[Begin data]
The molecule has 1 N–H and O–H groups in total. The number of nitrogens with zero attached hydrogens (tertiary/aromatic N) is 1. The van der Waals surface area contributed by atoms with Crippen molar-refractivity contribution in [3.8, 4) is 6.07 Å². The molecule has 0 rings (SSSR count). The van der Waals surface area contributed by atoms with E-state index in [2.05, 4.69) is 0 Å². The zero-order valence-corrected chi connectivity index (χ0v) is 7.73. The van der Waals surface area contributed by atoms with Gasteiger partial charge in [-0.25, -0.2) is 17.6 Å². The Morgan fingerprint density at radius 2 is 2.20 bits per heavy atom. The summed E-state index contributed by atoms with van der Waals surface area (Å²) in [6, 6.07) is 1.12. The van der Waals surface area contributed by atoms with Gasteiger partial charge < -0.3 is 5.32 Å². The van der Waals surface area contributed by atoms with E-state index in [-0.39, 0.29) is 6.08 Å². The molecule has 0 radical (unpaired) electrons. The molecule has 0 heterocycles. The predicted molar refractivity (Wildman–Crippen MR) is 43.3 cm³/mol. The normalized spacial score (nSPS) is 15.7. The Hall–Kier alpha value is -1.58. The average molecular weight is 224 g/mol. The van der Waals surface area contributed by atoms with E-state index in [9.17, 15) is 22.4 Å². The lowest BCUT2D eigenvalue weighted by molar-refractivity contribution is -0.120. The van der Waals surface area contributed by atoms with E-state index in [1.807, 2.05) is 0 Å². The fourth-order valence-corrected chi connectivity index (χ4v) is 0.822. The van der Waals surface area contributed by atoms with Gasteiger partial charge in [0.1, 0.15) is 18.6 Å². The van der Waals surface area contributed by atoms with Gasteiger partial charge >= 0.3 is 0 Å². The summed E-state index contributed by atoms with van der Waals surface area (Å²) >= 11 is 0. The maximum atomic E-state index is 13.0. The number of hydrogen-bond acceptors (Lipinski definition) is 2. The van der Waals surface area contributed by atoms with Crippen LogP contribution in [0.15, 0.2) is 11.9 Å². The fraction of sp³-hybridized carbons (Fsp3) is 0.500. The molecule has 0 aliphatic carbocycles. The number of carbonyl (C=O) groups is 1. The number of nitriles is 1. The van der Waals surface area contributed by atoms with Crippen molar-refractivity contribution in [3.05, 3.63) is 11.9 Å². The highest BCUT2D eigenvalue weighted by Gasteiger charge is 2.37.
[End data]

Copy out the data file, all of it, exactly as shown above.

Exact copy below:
The molecule has 1 N–H and O–H groups in total. The number of nitrogens with zero attached hydrogens (tertiary/aromatic N) is 1. The van der Waals surface area contributed by atoms with Crippen molar-refractivity contribution in [3.8, 4) is 6.07 Å². The molecule has 0 rings (SSSR count). The van der Waals surface area contributed by atoms with E-state index in [2.05, 4.69) is 0 Å². The zero-order valence-corrected chi connectivity index (χ0v) is 7.73. The van der Waals surface area contributed by atoms with Gasteiger partial charge in [-0.25, -0.2) is 17.6 Å². The Morgan fingerprint density at radius 2 is 2.20 bits per heavy atom. The summed E-state index contributed by atoms with van der Waals surface area (Å²) in [6, 6.07) is 1.12. The van der Waals surface area contributed by atoms with Gasteiger partial charge < -0.3 is 5.32 Å². The van der Waals surface area contributed by atoms with E-state index in [-0.39, 0.29) is 6.08 Å². The molecule has 0 radical (unpaired) electrons. The molecule has 0 heterocycles. The predicted molar refractivity (Wildman–Crippen MR) is 43.3 cm³/mol. The normalized spacial score (nSPS) is 15.7. The Hall–Kier alpha value is -1.58. The average molecular weight is 224 g/mol. The van der Waals surface area contributed by atoms with E-state index in [9.17, 15) is 22.4 Å². The lowest BCUT2D eigenvalue weighted by molar-refractivity contribution is -0.120. The van der Waals surface area contributed by atoms with E-state index in [1.807, 2.05) is 0 Å². The fourth-order valence-corrected chi connectivity index (χ4v) is 0.822. The van der Waals surface area contributed by atoms with Gasteiger partial charge in [0.1, 0.15) is 18.6 Å². The van der Waals surface area contributed by atoms with Gasteiger partial charge >= 0.3 is 0 Å². The summed E-state index contributed by atoms with van der Waals surface area (Å²) >= 11 is 0. The maximum atomic E-state index is 13.0. The number of hydrogen-bond acceptors (Lipinski definition) is 2. The van der Waals surface area contributed by atoms with Crippen LogP contribution in [0.15, 0.2) is 11.9 Å². The fraction of sp³-hybridized carbons (Fsp3) is 0.500. The molecule has 0 aliphatic carbocycles. The number of carbonyl (C=O) groups is 1. The number of nitriles is 1. The van der Waals surface area contributed by atoms with Crippen molar-refractivity contribution in [3.05, 3.63) is 11.9 Å². The highest BCUT2D eigenvalue weighted by Gasteiger charge is 2.37.